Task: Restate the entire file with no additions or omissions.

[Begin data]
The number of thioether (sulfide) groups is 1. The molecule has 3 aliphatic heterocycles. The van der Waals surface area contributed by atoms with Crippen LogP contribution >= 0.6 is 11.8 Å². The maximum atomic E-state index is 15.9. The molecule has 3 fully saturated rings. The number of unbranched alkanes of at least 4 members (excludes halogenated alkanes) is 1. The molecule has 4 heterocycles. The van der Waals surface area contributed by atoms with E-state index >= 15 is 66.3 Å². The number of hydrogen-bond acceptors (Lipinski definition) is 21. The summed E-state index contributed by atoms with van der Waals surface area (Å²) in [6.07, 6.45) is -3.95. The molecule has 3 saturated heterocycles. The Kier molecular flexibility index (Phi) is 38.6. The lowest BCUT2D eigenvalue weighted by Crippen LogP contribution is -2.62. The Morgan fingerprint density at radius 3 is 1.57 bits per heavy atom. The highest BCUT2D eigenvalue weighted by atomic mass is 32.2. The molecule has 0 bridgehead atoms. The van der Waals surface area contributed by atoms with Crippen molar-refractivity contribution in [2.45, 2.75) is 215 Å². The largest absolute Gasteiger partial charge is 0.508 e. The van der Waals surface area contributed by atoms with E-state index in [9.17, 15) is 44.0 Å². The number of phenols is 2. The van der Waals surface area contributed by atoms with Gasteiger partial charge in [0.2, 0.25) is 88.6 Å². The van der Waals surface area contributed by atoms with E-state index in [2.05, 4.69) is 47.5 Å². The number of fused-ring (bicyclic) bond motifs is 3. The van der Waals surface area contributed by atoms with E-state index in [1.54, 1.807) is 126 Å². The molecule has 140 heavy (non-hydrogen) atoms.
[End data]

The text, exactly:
The number of thioether (sulfide) groups is 1. The molecule has 3 aliphatic heterocycles. The van der Waals surface area contributed by atoms with Crippen LogP contribution >= 0.6 is 11.8 Å². The maximum atomic E-state index is 15.9. The molecule has 3 fully saturated rings. The number of unbranched alkanes of at least 4 members (excludes halogenated alkanes) is 1. The molecule has 4 heterocycles. The van der Waals surface area contributed by atoms with E-state index >= 15 is 66.3 Å². The number of hydrogen-bond acceptors (Lipinski definition) is 21. The summed E-state index contributed by atoms with van der Waals surface area (Å²) in [6.07, 6.45) is -3.95. The molecule has 3 saturated heterocycles. The Kier molecular flexibility index (Phi) is 38.6. The lowest BCUT2D eigenvalue weighted by Crippen LogP contribution is -2.62. The Morgan fingerprint density at radius 3 is 1.57 bits per heavy atom. The highest BCUT2D eigenvalue weighted by atomic mass is 32.2. The molecule has 0 bridgehead atoms. The van der Waals surface area contributed by atoms with Crippen molar-refractivity contribution in [2.45, 2.75) is 215 Å². The largest absolute Gasteiger partial charge is 0.508 e. The van der Waals surface area contributed by atoms with E-state index in [9.17, 15) is 44.0 Å². The number of phenols is 2. The van der Waals surface area contributed by atoms with Gasteiger partial charge in [0.2, 0.25) is 88.6 Å². The van der Waals surface area contributed by atoms with E-state index in [2.05, 4.69) is 47.5 Å². The number of fused-ring (bicyclic) bond motifs is 3. The van der Waals surface area contributed by atoms with E-state index in [1.54, 1.807) is 126 Å². The molecule has 140 heavy (non-hydrogen) atoms.